Chiz Escudero: A Listener’s Guide


“Say Chiz” was the corny  slogan used by Sen. Francis Escudero in his successful 2007 senatorial campaign.

He has since been climbing to the top of popularity surveys and could very well be the next president of the Philippines, partly because he gives good sound bites.

If you think about it, though, “Say Chiz” might be more aptly replaced with “say what?,” which is the thinking person’s reaction to hearing him on the news.

It’s not that he says stupid things, that is not it at all. Rhetoric is rhetoric, and one has to learn to cut out all the words, words, words to get to the soul of wit, as it were.

For example, asked whether the contract for the automated election project is valid despite the contractor’s documents being of doubtful authenticity, Escudero said thus:

“I will let the lawyers decide that in the court, if at all decide that should the case be brought before the court .”

Stripping away what is not essential, we have this:

“I will let the lawyers decide that in court.”

In the same interview, he is asked whether the Commission on Elections should still push through with automated elections with less than a year to go before May 2010, Chiz says:

“Again, admit, if they can do it, and if it can be done, make sure they can do it. If they cannot, admit and accept that also, and act accordingly.”

If anyone else were to say it, they could simply have said,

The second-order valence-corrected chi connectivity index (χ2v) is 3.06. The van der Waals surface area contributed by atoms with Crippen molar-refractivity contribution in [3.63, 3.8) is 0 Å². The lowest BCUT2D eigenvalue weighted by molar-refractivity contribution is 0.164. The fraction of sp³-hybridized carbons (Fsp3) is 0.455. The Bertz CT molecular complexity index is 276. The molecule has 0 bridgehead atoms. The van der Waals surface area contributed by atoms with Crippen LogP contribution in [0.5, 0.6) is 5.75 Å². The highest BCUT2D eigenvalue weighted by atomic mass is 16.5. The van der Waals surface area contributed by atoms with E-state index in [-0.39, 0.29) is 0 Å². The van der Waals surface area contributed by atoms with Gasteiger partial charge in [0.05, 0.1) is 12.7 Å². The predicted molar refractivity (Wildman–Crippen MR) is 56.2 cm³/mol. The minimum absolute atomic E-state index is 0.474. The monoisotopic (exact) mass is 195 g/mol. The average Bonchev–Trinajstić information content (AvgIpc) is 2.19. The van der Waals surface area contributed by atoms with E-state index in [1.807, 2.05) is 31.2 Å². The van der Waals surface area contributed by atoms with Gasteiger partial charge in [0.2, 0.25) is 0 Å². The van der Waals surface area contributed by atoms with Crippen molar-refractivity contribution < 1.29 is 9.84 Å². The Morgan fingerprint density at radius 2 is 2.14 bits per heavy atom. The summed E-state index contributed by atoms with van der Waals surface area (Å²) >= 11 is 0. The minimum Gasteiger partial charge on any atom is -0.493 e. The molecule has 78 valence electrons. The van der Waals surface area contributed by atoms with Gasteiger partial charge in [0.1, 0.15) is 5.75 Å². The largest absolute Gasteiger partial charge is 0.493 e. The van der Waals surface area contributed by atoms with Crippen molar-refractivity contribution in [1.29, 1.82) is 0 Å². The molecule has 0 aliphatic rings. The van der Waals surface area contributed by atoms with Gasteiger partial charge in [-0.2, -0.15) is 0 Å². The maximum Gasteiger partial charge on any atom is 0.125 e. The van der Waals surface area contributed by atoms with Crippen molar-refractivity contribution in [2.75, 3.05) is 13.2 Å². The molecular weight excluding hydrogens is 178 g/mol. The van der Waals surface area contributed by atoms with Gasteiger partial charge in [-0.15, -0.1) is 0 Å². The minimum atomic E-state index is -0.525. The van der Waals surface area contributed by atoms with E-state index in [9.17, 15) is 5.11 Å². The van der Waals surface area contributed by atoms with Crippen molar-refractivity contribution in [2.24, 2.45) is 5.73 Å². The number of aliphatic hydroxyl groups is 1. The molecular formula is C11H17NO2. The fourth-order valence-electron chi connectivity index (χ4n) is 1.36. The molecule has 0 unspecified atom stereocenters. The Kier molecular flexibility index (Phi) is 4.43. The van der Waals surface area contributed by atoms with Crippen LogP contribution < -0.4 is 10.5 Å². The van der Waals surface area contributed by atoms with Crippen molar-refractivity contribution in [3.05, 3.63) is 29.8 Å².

“if they can do it, then they should.  If they can’t, then why bother?”

On a recession projected by the World Bank, and a revenue collection shortfall reported by the Bureau of Internal Revenue:

“The government should realize the gravity of these developments and its impact on employment, which in turn will impact on hunger and poverty levels.”

Which, basically, means “that’s  fucked up.”

A basic rule of thumb when listening to Escudero is to watch out for the phrase “if at all” and pretty much ignore any usage of it.

An Escudero statement is usually full of stuff like “in my estimation and opinion” and “I accept and respect your opinion.” It’s a slick way to give emphasis, but it’s easy to get lost after listening for a while.

When in doubt, choose any of the two verbs he uses in the phrase, and you’re good to go. If you’re particularly pressed for time, forget the line altogether and move on.

Quotations were taken from actual transcripts. Kthx.


Leave a Reply

Your email address will not be published. Required fields are marked *

You can add images to your comment by clicking here.